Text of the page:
Two−Class Earnings Per Share

We calculate basic and diluted earnings per common share using the two-class method. Under the two-class method, net earnings are allocated to each class of common stock and participating security as if all of the net earnings for the period had been distributed. Our participating securities consist of convertible preferred shares that contain a nonforfeitable right to receive dividends and therefore are considered to participate in undistributed earnings with common stockholders.

8


 

Preferred Share Dividend

Cumulative dividends on preferred stock are only accrued for when the board of directors declares a dividend.  The board of directors has not declared a dividend through June 30, 2016.

Concentration of Risk

Financial instruments that potentially subject us to significant concentrations of credit risk consist principally of cash, cash equivalents, accounts receivable and factor accounts receivable. We maintain cash and cash equivalents with various financial institutions. The policy is designed to limit exposure to any one institution. We perform periodic evaluations of the relative credit rating of those financial institutions that are considered in our investment strategy.

We do not require collateral for trade accounts receivable. However, we sell a portion of our accounts receivable to CIT on a non-recourse basis (see “Note 6 – Factored and Accounts Receivables, Net”). In that instance, we are no longer at risk if the customer fails to pay. For accounts receivable that are not sold to CIT or sold on a recourse basis, we continue to be at risk if these customers fail to pay. We provide an allowance for estimated losses to be incurred in the collection of accounts receivable based upon the aging of outstanding balances and other account monitoring analysis. The net carrying value approximates the fair value for these assets. Such losses have historically been within management’s expectations. Uncollectible accounts are written off once collection efforts are deemed by management to have been exhausted.

For the three and six months ended June 30, 2016 and 2015, sales to customers or customer groups representing greater than 10 percent of net sales are as follows:

 

 

 

 

 

 

 

 

 

 

 

 

Three months ended June 30, 

 

Six months ended June 30, 

 

 

    

2016

    

2015

    

2016

    

2015

 

 

 

 

 

 

 

Customer A

 

21

%

9

%

20

%

11

%

Customer B

 

11

%

4

%

12

%

5

%

 

 

 

 

 

 

 

 

 

 

 

As of June 30, 2016 and December 31, 2015, these customers represented approximately 67% and 47%, respectively, of our factored accounts receivable in our accompanying condensed consolidated balance sheets.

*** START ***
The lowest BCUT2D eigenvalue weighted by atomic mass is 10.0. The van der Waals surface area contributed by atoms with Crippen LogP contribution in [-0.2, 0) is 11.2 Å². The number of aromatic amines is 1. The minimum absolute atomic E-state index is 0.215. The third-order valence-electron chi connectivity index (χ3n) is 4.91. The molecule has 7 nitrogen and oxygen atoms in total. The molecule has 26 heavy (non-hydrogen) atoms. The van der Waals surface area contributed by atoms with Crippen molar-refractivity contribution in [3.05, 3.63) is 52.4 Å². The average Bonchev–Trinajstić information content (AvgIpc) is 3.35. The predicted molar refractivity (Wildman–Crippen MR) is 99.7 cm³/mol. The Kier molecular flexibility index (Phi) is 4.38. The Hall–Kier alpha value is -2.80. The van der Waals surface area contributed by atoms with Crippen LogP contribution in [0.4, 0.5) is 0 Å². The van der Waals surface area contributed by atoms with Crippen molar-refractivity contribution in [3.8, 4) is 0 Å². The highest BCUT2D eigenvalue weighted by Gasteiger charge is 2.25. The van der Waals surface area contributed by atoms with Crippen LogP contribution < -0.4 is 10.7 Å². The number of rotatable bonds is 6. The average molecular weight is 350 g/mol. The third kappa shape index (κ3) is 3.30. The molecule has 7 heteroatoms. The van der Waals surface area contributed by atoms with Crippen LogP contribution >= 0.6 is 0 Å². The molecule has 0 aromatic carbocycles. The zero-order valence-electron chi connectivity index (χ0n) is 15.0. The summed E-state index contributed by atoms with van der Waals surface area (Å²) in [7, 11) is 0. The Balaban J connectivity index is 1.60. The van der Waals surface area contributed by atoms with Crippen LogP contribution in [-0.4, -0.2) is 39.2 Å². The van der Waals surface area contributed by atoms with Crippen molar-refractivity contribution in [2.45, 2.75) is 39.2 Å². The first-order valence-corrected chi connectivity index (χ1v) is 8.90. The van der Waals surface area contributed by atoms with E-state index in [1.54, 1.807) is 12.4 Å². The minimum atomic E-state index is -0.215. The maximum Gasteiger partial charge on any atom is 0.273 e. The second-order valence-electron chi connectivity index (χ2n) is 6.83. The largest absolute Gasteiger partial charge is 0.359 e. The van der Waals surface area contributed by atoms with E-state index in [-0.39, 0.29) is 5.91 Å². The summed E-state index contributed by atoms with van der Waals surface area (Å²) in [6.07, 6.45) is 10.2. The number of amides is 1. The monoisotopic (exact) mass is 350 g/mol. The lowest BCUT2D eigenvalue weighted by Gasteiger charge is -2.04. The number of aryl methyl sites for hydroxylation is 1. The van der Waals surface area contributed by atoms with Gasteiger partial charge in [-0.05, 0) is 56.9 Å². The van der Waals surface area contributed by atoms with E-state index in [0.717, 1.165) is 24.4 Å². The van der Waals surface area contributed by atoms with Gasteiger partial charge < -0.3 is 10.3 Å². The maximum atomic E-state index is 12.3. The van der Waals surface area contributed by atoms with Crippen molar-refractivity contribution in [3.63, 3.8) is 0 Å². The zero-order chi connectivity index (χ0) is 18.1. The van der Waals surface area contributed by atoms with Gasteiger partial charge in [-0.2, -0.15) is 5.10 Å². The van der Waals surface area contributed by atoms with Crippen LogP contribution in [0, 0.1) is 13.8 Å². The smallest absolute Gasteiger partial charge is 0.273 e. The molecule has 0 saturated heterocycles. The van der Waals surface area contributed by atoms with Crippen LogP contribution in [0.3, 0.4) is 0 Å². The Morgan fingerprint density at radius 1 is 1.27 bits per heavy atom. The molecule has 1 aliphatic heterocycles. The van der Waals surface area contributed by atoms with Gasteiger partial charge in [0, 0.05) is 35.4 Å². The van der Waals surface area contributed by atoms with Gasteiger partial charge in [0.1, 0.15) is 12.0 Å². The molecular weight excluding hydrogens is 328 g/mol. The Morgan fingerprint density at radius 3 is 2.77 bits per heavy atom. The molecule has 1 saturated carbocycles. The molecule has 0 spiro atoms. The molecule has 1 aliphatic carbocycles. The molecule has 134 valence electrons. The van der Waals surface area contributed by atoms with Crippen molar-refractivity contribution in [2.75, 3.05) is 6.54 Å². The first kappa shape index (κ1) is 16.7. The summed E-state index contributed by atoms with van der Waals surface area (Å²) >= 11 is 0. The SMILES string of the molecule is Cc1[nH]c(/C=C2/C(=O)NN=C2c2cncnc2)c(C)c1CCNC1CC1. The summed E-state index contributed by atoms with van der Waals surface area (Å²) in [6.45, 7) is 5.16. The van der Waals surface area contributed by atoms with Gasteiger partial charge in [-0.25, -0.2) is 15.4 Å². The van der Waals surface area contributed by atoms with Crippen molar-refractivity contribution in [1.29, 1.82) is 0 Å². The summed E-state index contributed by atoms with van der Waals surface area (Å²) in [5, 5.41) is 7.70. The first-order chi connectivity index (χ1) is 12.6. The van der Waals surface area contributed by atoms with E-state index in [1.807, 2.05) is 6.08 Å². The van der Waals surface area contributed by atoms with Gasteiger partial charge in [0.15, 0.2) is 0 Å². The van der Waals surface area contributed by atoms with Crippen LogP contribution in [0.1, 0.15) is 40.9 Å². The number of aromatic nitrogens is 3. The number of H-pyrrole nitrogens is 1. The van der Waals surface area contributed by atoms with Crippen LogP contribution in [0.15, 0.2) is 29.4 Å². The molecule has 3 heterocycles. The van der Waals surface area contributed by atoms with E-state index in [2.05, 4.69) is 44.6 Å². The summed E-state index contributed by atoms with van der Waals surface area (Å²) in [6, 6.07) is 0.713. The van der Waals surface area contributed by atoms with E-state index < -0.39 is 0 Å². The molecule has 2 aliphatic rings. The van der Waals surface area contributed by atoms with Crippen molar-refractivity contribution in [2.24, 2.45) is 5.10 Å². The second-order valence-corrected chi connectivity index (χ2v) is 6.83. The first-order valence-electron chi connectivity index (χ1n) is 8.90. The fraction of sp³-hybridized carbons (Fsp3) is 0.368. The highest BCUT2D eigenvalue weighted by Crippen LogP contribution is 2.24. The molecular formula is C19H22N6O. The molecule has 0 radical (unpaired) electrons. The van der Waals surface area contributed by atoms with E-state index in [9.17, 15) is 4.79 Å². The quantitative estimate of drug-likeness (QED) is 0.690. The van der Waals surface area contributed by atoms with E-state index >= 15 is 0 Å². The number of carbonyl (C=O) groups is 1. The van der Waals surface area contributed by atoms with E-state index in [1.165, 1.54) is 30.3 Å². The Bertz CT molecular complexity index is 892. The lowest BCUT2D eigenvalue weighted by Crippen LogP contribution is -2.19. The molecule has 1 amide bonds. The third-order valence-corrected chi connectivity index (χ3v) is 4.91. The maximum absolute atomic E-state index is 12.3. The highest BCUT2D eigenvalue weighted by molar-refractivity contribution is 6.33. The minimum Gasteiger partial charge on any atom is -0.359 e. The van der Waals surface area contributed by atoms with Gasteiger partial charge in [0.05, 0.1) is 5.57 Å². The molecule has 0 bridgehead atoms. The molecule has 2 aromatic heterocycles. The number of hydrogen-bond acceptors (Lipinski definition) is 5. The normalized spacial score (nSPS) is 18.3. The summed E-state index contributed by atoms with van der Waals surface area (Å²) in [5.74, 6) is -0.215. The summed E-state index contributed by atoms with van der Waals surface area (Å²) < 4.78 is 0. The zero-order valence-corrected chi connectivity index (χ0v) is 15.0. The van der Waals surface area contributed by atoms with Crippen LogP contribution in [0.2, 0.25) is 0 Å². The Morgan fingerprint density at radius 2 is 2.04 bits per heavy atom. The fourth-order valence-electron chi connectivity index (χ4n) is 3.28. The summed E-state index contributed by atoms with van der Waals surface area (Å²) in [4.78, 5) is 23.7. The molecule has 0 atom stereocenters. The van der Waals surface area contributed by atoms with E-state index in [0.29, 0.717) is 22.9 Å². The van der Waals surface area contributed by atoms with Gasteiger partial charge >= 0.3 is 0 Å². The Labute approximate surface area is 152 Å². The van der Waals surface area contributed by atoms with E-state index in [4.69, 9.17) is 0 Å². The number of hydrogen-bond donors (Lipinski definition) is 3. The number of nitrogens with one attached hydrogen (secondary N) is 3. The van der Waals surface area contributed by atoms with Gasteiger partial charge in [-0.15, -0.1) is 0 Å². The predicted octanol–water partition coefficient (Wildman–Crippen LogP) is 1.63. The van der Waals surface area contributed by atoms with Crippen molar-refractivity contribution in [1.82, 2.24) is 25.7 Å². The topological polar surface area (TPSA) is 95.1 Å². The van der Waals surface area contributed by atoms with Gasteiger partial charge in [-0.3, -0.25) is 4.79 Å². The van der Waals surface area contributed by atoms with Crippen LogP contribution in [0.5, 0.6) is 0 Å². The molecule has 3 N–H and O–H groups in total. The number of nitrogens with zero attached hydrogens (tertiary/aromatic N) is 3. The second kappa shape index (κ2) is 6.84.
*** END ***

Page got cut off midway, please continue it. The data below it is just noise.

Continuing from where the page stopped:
NOTE 3 — MERGER AND RELATED TRANSACTIONS

 

Effective upon consummation of the RG Merger, we changed our name to “Differential Brands Group Inc.” and effected the Reverse Stock Split. The Reverse Stock Split did not change the par value or the amount of authorized shares of our common stock.  In connection with the RG Merger, on January 28, 2016, we completed the issuance and sale of an aggregate of fifty thousand (50,000) shares of our preferred stock designated as Series A Convertible Preferred Stock (the “Series A Preferred Stock”), for an aggregate purchase price of $50 million in cash, as contemplated by the stock purchase agreement, dated as of September 8, 2015 (the “RG Stock Purchase Agreement”), by and between us and TCP Denim, LLC.

 

We used the proceeds from the RG Stock Purchase Agreement and the debt financing provided by the credit facilities under the ABL Credit and Term Credit Agreement (see “Note 15 – Debt and Preferred Stock”) to consummate the RG Merger and the transactions contemplated by the RG Merger Agreement.

 

Also in connection with the completion of the RG Merger, on January 28, 2016, we completed the exchange of $38.1 million in the aggregate principal amount of outstanding convertible notes for (i) 1,167,317 shares of common stock (after giving effect to the Reverse Stock Split); (ii) a cash payment of approximately $8.6 million; and (iii) an aggregate principal amount of approximately $16.5 million of modified convertible notes (the “Modified Convertible

9


 

Notes”), as contemplated by the rollover agreement, dated September 8, 2015 (the “Rollover Agreement”), between us and the holders of the convertible notes.

 

After the sale of our Joe’s® brand in September 2015, we retained and operated 32 Joe’s® brand retail stores. Pursuant to the terms of a separate agreement, we transferred 18 Joe’s® brand retail stores to the purchaser of the operating assets of our Joe’s® brand on January 28, 2016 for no additional consideration and closed the remaining 14 Joe’s® brand retail stores as of February 29, 2016.  The results of operations from the Joe’s® brand have been reported as discontinued operations in the accompanying unaudited condensed consolidated financial statements.

 

In addition, in connection with the consummation of the RG Merger, we entered into (i) the ABL Credit Agreement with Wells Fargo Bank, National Association, as lender, (ii) the Term Credit Agreement with TCW Asset Management Company, and (iii) the A&R Factoring Agreement (as defined below) with CIT.  See “Note 15 – Debt and Preferred Stock” for additional information about the ABL Credit Agreement and Term Credit Agreement and “Note 6 – Factored and Accounts Receivables, Net” for additional information about the factoring agreement.

 

NOTE 4 — MERGER CONSIDERATION